Few villages and towns in Malta are as underrated as Ħaż-Żebbuġ. Having been governed over by a plethora of international rulers, Ħaż-Żebbuġ has accumulated its fair share of architectural icons – and whilst this town has seen its fair share of development in past years, its historic centre remains pretty much unmarred.
From locally-renowned fireworks shows to downright delicious food, here’s what Ħaż-Żebbuġ has to offer.
Getting its name from the large olive groves that once stood in the area around its church, Ħaż-Żebbuġ is one of the oldest towns in Malta.
This iconic town has its roots way back in the 14th century when a church dedicated to St Philip of Agira was built in what was then referred to as ‘Casal Zebugi’. Presently, however, Ħaż-Żebbuġ hosts well over 12,000 locals.
Before it became the town that it is today, Ħaż-Żebbuġ was made up of a number of communities which had come to be during Malta’s Arab occupation. These include Ħal-Dwin, Ħal-Muxi, and Ħal-Mula. Whilst these communities are no more, you’ll find that some locals still refer to certain areas of Ħaż-Żebbuġ by these names.
In 1777, Grand Master Emmanuel de Rohan-Polduc gave Ħaż-Żebbuġ the honourable title of ‘Citta Rohan’, essentially establishing its status as a town. To commemorate this, Ħaż-Żebbuġ’s residents came together and built an archway, known as the De Rohan Arch or Il-Bieb il-Ġdid. This key piece of architectural heritage still stands to this day.
When Malta was governed over by the sovereign Order of St John, Ħaż-Żebbuġ, alongside Valletta and Mdina, played a key role in the country’s running. This was due to the fact that the town’s contribution to the cotton industry saw it attract a large presence of leading corsairs.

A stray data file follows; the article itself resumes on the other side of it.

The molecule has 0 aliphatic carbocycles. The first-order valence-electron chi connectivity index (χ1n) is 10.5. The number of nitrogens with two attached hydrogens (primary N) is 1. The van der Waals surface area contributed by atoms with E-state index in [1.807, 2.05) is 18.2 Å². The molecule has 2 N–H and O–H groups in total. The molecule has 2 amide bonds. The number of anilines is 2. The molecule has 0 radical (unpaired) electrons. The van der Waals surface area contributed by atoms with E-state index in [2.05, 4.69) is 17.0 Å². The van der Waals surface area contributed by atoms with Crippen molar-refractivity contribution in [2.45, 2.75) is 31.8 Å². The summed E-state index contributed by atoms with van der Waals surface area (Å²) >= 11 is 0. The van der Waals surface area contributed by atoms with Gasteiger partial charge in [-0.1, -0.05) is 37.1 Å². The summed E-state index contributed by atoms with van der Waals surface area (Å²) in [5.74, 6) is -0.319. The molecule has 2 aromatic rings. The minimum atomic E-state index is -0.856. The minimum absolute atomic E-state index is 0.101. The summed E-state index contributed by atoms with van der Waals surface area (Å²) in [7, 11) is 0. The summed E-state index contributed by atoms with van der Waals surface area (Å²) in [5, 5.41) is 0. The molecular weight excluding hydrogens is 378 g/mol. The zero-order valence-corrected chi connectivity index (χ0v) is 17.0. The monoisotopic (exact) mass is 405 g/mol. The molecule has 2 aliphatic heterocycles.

Throughout the years, Ħaż-Żebbuġ hosted a number of key figures in Malta’s cultural history – these include national poet Dun Karm Psaila, sculptor Antonio Sciortino, and Mikel Anton Vassalli, widely regarded as the father of the written Maltese language.
Ħaż-Żebbuġ celebrates two feasts – one dedicated to its patron saint St Philip of Agira, and another dedicated to St Joseph. The former is regarded as the town’s primary feast.
The feast dedicated to St Philip is celebrated on two separate days. On 12th May, the liturgical feast takes place, whilst on the second Sunday of June, the parish feast takes place. The feast of St Joseph takes place on 26th July.
Ħaż-Żebbuġ’s parish church, dedicated to St Philip of Agira, was finalised in 1729, however, prior to its construction, a much smaller church stood in its place. The town’s original church was constructed back in 1412, however, after the Great Siege of Malta, Ħaż-Żebbuġ residents required a far larger structure.
Designed by architect Vittorio Cassar, the parish church is also home to a number of priceless works of art. The titular statue of the town’s patron saint, for starters, is made entirely of silver. In 1860, the residents of Ħaż-Żebbuġ collected money in a bid to commission the statue, however, the collection was so great that it was decided to build the statue in silver instead of wood.